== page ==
Thursday, February 16, 2006

Question 12: Is the Bench Deep Enough?

To begin describing the Yankees bench, I’ll paraphrase Randy Quaid. “You’re old Mother Hubbard, and only Cairo’s in the cupboard.” Ouch. Okay, so the guys riding the pine don’t look too promising. But since when have they? Actually, it was 2003, the last time we rode the train late into October, and before that it was 2000, the last time we won it. I won’t even launch into that intolerable “coincidence?” cliché. You all know what I mean.

In order to have a successful team, one needs solid utility help. Solid utility help usually consists of one guy who can lay into a pitch surrounded by guys who won’t kill you. It’s that simple. One guy who can get his slugging percentage over .450 and not strike out a ton surrounded by guys who can get their OBP above .310. Yet, the Yankees haven’t been able to muster up such forces in the recent past.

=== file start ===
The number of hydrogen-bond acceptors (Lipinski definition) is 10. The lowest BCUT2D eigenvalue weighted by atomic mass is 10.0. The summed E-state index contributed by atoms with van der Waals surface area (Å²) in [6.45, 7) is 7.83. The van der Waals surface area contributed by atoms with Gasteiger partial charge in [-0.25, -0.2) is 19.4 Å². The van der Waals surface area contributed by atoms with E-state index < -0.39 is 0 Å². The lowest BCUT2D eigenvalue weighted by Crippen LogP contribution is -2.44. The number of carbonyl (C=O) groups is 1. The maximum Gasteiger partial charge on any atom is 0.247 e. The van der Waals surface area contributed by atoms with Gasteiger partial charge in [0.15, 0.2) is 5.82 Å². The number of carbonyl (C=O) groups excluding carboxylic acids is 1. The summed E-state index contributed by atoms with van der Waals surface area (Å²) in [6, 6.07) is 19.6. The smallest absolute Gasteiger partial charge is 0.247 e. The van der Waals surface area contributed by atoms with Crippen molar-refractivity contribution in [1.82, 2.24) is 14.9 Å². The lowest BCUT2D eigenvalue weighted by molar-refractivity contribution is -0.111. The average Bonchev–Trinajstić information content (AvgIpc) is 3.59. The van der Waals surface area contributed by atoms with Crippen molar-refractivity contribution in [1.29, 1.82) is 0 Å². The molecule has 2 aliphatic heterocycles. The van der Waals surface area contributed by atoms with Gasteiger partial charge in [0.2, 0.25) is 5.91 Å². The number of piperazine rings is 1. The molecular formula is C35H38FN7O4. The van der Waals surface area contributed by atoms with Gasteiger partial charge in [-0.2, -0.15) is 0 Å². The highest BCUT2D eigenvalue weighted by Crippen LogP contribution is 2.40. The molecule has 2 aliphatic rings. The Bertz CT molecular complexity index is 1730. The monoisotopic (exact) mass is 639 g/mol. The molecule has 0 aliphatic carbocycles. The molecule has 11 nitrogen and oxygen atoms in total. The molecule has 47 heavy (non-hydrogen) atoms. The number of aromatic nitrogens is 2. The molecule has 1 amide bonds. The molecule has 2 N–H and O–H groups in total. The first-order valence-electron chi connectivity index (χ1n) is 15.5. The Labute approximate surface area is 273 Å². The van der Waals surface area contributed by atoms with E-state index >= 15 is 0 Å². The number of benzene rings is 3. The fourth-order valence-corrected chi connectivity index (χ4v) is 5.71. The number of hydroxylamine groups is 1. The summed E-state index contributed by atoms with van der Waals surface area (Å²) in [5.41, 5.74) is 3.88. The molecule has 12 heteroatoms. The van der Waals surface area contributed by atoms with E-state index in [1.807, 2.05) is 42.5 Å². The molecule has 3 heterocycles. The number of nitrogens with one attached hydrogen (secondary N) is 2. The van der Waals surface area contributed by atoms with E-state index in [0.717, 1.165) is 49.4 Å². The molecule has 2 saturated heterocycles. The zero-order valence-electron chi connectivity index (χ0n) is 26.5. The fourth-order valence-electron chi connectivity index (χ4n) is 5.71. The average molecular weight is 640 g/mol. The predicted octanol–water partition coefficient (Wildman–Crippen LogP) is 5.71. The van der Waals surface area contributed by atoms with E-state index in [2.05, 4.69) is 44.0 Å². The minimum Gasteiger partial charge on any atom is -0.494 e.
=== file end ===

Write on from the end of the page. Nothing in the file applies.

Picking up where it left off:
Take 2005 for example. The bench was absolutely horrendous. Not only did they lack a big bat off the bench, but they couldn’t even find guys who won’t kill them. Check out the top four guys off the Yankees bench in terms of at bats:

Tony Womack: .249/.276/.280
Ruben Sierra: .229/.265/.371
John Flaherty: .165/.206/.252
Bubba Crosby: .276/.304/.327

Note also that Bubba’s decent batting average was boosted during September, a month in which he started many games. So the among the first four guys off the Yankees bench, they couldn’t get a slugging percentage over .375 and barely had an OBP over .300. Just typing the preceding paragraph makes me want to hurtle my printer through a bay window. But I’m going back for more. The first four guys off the Royals bench:

Joe McEwing: .239/.263/.294
Chip Ambres: .241/.323/.379
Aaron Guiel: .294/.355/.450
Alberto Castillo: .210/.292/.310

Yes, ladies and gents, baseball’s worst Kansas City Royals had a better bench in 2005 than the Yankees. Obviously, that was an issue that needed some addressing this off-season, and since we all love Cashman so much, we should all just figure that he’ll get on that right away.